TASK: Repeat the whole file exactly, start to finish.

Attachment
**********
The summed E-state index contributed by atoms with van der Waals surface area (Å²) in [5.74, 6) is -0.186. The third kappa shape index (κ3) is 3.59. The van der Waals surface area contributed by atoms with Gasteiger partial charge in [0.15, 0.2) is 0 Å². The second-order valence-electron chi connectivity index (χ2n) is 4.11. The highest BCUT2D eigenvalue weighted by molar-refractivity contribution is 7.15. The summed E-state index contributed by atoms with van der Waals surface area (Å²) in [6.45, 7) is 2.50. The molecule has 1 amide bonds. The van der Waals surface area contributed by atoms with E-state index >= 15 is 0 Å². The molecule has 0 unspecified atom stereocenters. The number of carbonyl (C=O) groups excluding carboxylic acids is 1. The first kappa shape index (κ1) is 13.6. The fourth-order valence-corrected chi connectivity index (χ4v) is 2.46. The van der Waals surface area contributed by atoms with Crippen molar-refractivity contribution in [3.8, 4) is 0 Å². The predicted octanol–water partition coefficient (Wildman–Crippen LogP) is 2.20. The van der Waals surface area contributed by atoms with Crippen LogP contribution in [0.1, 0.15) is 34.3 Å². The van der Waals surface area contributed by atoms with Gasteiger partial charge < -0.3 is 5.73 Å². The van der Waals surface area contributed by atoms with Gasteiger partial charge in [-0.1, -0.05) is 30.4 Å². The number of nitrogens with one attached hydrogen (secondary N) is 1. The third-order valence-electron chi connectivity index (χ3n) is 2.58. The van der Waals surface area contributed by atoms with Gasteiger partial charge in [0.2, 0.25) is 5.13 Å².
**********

The summed E-state index contributed by atoms with van der Waals surface area (Å²) in [5.74, 6) is -0.186. The third kappa shape index (κ3) is 3.59. The van der Waals surface area contributed by atoms with Gasteiger partial charge in [0.15, 0.2) is 0 Å². The second-order valence-electron chi connectivity index (χ2n) is 4.11. The highest BCUT2D eigenvalue weighted by molar-refractivity contribution is 7.15. The summed E-state index contributed by atoms with van der Waals surface area (Å²) in [6.45, 7) is 2.50. The molecule has 1 amide bonds. The van der Waals surface area contributed by atoms with E-state index >= 15 is 0 Å². The molecule has 0 unspecified atom stereocenters. The number of carbonyl (C=O) groups excluding carboxylic acids is 1. The first kappa shape index (κ1) is 13.6. The fourth-order valence-corrected chi connectivity index (χ4v) is 2.46. The van der Waals surface area contributed by atoms with Crippen molar-refractivity contribution in [3.8, 4) is 0 Å². The predicted octanol–water partition coefficient (Wildman–Crippen LogP) is 2.20. The van der Waals surface area contributed by atoms with Crippen LogP contribution in [0.1, 0.15) is 34.3 Å². The van der Waals surface area contributed by atoms with Gasteiger partial charge < -0.3 is 5.73 Å². The van der Waals surface area contributed by atoms with Gasteiger partial charge in [-0.1, -0.05) is 30.4 Å². The number of nitrogens with one attached hydrogen (secondary N) is 1. The third-order valence-electron chi connectivity index (χ3n) is 2.58. The van der Waals surface area contributed by atoms with Gasteiger partial charge in [0.2, 0.25) is 5.13 Å².